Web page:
Using a paired comparison paradigm, various gamut mapping algorithms were evaluated using simple rendered images and artificial gamut boundaries. The test images consisted of simple rendered spheres floating in front of a gray background. Using CIELAB as our device-independent color space, cut-off values for lightness and chroma, based on the statistics of the images, were chosen to reduce the gamuts for the test images. The gamut mapping algorithms consisted of combinations of clipping and mapping the original gamut in linear piecewise segments. Complete color space compression in RGB and CIELAB was also tested. Each of the colored originals (R,G,B,C,M,Y, and Skin) were mapped separately in lightness and chroma. In addition, each algorithm was implemented with saturation (C*/L*) allowed to vary or retain the same values as in the original image. Pairs of test images with reduced color gamuts were presented to twenty subjects along with the original image. For each pair the subjects chose the test image that better reproduced the original. Rank orders and interval scales of algorithm performance with confidence limits were then derived. Clipping all out-of-gamut colors was the best method for mapping chroma. For lightness mapping at low lightness levels and high lightness levels particular gamut mapping algorithms consistently produced images chosen as most like the original. The choice of device-independent color space may also influence which gamut mapping algorithms are best.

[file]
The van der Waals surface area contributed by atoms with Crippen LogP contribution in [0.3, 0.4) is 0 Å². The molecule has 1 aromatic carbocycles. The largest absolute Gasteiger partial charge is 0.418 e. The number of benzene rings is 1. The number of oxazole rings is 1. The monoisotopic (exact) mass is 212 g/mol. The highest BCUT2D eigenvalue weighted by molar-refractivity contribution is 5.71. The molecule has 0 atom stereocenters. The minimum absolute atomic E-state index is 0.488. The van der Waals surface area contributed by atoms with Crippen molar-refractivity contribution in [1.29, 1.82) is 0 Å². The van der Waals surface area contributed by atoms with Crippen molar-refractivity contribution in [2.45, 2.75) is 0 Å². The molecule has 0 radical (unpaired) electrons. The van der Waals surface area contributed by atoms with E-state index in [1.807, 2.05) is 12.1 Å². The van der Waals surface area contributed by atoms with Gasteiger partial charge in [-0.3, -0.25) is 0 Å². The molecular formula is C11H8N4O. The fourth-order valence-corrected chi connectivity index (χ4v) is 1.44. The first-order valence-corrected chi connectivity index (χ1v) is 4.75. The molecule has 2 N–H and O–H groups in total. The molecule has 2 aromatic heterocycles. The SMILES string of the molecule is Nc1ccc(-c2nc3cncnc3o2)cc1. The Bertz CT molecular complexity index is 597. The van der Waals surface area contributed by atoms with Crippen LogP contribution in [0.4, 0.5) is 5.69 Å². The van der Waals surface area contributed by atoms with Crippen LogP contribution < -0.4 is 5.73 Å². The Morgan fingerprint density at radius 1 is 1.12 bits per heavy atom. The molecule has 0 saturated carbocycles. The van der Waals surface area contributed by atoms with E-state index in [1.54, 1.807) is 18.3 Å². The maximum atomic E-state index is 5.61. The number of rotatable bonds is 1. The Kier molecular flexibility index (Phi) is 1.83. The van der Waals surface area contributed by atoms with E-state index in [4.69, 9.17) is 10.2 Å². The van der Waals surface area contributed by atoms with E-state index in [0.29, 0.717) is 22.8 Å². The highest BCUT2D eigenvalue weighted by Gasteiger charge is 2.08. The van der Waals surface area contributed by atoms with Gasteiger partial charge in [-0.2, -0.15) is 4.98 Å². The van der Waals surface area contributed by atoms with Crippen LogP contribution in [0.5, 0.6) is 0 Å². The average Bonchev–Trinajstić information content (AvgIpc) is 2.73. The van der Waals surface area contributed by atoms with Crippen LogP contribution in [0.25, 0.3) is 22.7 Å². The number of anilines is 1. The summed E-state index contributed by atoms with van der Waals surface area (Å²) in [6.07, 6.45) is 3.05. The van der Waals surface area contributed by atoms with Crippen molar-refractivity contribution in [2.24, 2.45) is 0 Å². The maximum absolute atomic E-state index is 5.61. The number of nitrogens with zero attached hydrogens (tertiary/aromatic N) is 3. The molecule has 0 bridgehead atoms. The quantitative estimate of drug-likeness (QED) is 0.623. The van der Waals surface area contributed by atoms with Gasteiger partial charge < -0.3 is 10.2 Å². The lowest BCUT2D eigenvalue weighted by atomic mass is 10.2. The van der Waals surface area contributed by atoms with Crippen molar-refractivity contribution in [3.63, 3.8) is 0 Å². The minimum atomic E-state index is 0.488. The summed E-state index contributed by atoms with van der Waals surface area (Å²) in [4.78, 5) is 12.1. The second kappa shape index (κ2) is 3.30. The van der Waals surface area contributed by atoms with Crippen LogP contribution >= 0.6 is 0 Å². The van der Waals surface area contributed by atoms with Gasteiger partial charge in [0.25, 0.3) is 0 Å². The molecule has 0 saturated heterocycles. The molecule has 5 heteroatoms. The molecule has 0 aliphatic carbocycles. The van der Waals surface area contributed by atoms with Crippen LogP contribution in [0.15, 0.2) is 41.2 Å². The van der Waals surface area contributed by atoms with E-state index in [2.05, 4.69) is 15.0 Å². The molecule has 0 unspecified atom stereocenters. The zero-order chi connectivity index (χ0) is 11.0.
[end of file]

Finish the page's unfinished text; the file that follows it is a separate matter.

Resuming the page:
Publication Date



©1997 IEEE. Personal use of this material is permitted. However, permission to reprint/republish this material for advertising or promotional purposes or for creating new collective works for resale or redistribution to servers or lists, or to reuse any copyrighted component of this work in other works must be obtained from the IEEE. This material is presented to ensure timely dissemination of scholarly and technical work. Copyright and all rights therein are retained by authors or by other copyright holders. All persons copying this information are expected to adhere to the terms and constraints invoked by each author's copyright. In most cases, these works may not be reposted without the explicit permission of the copyright holder. The authors thank R. Balasubramanian of Xerox Corp. for his valuable suggestions and helpful discussions, and the subjects for volunteering their time and patience.ISSN:1057-7149 Note: imported from RIT’s Digital Media Library running on DSpace to RIT Scholar Works in February 2014.

Document Type


Department, Program, or Center

Chester F. Carlson Center for Imaging Science (COS)


RIT – Main Campus